Remembering with Gratitude

Remembering with Gratitude

by Rev. Dr. Matthew Williams, Lead Pastor

Glory to God and praise and love

be now and ever given

by saints below and saints above,

the Church in earth and heaven.[1]

So concludes Charles Wesley’s venerable hymn, “O for a Thousand Tongues to Sing.” The hallowed vision of saints robed in white, genuflecting, and joining together in a chorus of praise around a resplendent heavenly throne is as powerful as it is alluring. It is a vision of those who have gone before us. It is a song of praise to a God who is faithful. It connects us with those who have departed, yet live eternally.

Trinity will be celebrating the Feast of All Saints on Sunday, November 6. The All Saints celebration is for all of us—for the church, for remembering the people we loved and who were important to us. It is those people who made an impact in our lives and who now reside in the presence of The Holy Trinity in the Church triumphant.

You are invited to bring those people into your memory for this special service of worship. To date, we will be celebrating 33 people who have gone on before us to the church triumphant over this past year. We will read their names, ring bells, and illumine the altar with candles to commemorate their lives and our memories of them. All of their families have been invited to attend this sacred service and resident clergy of Trinity who are able will participate. In our hearts, we will remember all those loved ones that reside in the depths of who we are. In addition, you will be invited to speak their names aloud during the Liturgy of the Holy Eucharist.

Remembering others always bring tender moments. For some, these are moments of great joy as we recall and rest in the eternal promises of God. Though there is death, there is no sting. That though there is the grave, it has no victory. 

Grief is one of life’s most powerful human experiences. It is often very lonely and long process. Many of us have awakened on the morning after the death of a loved one and simply marveled at how the sun can rise another day and the Earth can continue to turn after our world has been abruptly destroyed. These times of grief mark dim chapters in the human experience. Over time, the grief process leads us to remember stories—stories of people, stories of life, and stories of faith. All Saints Sunday is a day to recall not just the image of the departed but their stories. 

Dietrich Bonhoeffer wrote these words to his niece, Renate Bethge, and her husband, who was Bonhoeffer’s close friend, Eberhard, on Christmas Eve, 1943, from his prison cell: “Nothing can make up for the absence of someone whom we love…. It is nonsense to say that God fills the gap; he doesn’t fill it, but on the contrary, he keeps it empty and so helps us to keep alive our former communion with each other, even at the cost of pain…. the dearer and richer our memories, the more difficult the separation. But gratitude changes the pangs of memory into a tranquil joy. The beauties of the past are borne, not as a thorn in the flesh, but as a precious gift in themselves.”[2]

Gratitude Changes the pangs of memory. All Saints Sunday comes to us each year as we begin a season of gratitude. Living a life of gratitude is a work in progress, not a one-time event. Gratitude is one of the marks of humility, ever moving our hearts to truly search ourselves and know ourselves, and to be part of the thankful people that come and raise the song of harvest home.[3]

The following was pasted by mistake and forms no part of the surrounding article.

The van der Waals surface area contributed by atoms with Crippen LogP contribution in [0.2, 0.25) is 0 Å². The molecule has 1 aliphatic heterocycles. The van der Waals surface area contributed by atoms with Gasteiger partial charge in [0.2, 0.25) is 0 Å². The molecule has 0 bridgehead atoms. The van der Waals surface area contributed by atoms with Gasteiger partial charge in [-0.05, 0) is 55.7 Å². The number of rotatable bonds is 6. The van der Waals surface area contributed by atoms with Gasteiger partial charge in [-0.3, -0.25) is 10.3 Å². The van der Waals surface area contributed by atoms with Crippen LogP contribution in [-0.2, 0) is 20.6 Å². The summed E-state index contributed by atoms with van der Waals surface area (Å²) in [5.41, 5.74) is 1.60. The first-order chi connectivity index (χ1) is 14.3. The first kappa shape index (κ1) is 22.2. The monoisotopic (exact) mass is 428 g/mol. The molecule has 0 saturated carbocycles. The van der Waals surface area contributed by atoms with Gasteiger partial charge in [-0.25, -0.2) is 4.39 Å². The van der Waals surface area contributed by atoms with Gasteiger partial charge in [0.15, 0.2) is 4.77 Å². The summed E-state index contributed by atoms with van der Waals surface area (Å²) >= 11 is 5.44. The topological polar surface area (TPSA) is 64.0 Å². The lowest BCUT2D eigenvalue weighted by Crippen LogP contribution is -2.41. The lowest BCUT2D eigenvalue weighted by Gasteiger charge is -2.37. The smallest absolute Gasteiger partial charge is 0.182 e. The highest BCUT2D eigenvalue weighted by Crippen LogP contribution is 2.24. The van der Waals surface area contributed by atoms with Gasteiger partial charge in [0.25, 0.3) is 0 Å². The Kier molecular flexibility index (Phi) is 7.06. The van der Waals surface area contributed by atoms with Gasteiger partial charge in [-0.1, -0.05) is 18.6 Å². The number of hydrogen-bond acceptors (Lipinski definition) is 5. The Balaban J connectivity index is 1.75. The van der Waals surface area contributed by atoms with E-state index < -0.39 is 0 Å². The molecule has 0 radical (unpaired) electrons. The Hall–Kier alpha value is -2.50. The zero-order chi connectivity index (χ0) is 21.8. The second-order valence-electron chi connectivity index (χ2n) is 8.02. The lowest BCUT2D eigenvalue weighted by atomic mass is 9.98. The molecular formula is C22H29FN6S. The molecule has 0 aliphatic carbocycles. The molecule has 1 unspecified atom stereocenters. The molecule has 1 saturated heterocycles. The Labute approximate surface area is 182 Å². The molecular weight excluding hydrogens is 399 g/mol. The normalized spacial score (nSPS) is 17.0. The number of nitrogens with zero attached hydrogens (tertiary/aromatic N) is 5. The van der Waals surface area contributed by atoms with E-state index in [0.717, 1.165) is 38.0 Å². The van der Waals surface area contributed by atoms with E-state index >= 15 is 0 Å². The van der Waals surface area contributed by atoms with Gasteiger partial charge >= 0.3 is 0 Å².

This is where All Saints’ Day comes to our aid. We remember and are grateful for those who have gone before us. There is no chaos but rather blessedness. The ones we are remembering are long settled in their resting places. Yet, it changes us. The celebration of all the Saints is the chance to be present in our grief, reflecting on our memories in the quietness of our hearts, turning them over one by one, taking our time to remember and reflect, and doing so in the presence of Almighty God.

The death of someone close changes something deep inside. When his dear friend Charles Williams died, C. S. Lewis wrote, “No event has so corroborated my faith in the next world as Williams did simply by dying. When the idea of death and the idea of Williams thus met in my mind, it was the idea of death that changed.”[4]

The magnificent Trinity sanctuary on All Saints Sunday is the place where we all will enter that sheltered and quiet heart space of our own, at the same time, in the same place. As you recall the faces and recollections of your dearest departed before your mind’s eye, cherishing the chance to do so peacefully and uninterrupted, your neighbor will be more than likely doing the same. We will enter the valley of the shadow of death together, and walk through it in solidarity with one another. As we partake of the Holy Eucharist, we will remember that death does not have the final say. As the Psalmist states: “yea though I walk through the valley of the shadow of death, I will not fear, for thou are with me, thy rod and thy staff comfort me.”

Praise to the Spirit of life,
all praise to the fount of our being,
light that now lightens all,
life that in all now abides.
Hail, glad festival day!
Blest day to be hallowed forever,
day wherein Christ arose,
breaking the kingdom of death.[5]

God does not leave us in the valley of the shadow of death. God walks with us through it. As we enter into this season of gratitude, let us thank God for God’s Divine Presence that is always with us.

[1] “O For a Thousand Tongues to Sing,” Charles Wesley, 1749.

[2] Letters and Papers from Prison, Dietrich Bonhoeffer, (2011), Touchstone, 176-177.

[3] “Come Ye Thankful People Come,” Henry Alford, 1844.

[4] Robert McAfee Brown, “Meditation on a Particular Death,” The Pseudonyms of God, p. 159

[5] Hail Thee Festival Day!, Venantius Honorius Clementianus Fortunatus, translated from The English Hymnal, 1906.